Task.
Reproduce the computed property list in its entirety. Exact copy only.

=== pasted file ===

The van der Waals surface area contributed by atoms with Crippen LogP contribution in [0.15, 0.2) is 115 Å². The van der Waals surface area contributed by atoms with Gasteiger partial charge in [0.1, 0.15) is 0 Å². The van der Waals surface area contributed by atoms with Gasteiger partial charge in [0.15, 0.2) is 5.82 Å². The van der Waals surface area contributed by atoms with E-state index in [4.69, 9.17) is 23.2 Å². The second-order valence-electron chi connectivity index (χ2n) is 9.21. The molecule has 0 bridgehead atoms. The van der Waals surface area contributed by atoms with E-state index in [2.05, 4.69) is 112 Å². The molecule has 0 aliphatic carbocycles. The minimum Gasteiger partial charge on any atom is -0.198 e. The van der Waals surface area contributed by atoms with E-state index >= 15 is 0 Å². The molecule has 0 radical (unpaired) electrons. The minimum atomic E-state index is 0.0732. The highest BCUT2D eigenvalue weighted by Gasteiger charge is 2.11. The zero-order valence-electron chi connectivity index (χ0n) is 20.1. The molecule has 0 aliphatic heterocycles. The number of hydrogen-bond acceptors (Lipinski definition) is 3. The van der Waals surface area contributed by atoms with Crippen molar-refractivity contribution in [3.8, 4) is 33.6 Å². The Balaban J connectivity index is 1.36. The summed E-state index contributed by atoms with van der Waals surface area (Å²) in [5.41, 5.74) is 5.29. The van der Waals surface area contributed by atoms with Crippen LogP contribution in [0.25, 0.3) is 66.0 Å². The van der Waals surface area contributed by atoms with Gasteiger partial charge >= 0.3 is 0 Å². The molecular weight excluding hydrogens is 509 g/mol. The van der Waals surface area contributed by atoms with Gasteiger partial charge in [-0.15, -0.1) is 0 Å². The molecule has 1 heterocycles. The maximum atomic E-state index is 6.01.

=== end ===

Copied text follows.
The van der Waals surface area contributed by atoms with Crippen LogP contribution in [0.15, 0.2) is 115 Å². The van der Waals surface area contributed by atoms with Gasteiger partial charge in [0.1, 0.15) is 0 Å². The van der Waals surface area contributed by atoms with Gasteiger partial charge in [0.15, 0.2) is 5.82 Å². The van der Waals surface area contributed by atoms with E-state index in [4.69, 9.17) is 23.2 Å². The second-order valence-electron chi connectivity index (χ2n) is 9.21. The molecule has 0 bridgehead atoms. The van der Waals surface area contributed by atoms with E-state index in [2.05, 4.69) is 112 Å². The molecule has 0 aliphatic carbocycles. The minimum Gasteiger partial charge on any atom is -0.198 e. The van der Waals surface area contributed by atoms with E-state index >= 15 is 0 Å². The molecule has 0 radical (unpaired) electrons. The minimum atomic E-state index is 0.0732. The highest BCUT2D eigenvalue weighted by Gasteiger charge is 2.11. The zero-order valence-electron chi connectivity index (χ0n) is 20.1. The molecule has 0 aliphatic heterocycles. The number of hydrogen-bond acceptors (Lipinski definition) is 3. The van der Waals surface area contributed by atoms with Crippen molar-refractivity contribution in [3.8, 4) is 33.6 Å². The Balaban J connectivity index is 1.36. The summed E-state index contributed by atoms with van der Waals surface area (Å²) in [5.41, 5.74) is 5.29. The van der Waals surface area contributed by atoms with Crippen LogP contribution in [0.25, 0.3) is 66.0 Å². The van der Waals surface area contributed by atoms with Gasteiger partial charge >= 0.3 is 0 Å². The molecular weight excluding hydrogens is 509 g/mol. The van der Waals surface area contributed by atoms with Gasteiger partial charge in [-0.15, -0.1) is 0 Å². The molecule has 1 heterocycles. The maximum atomic E-state index is 6.01.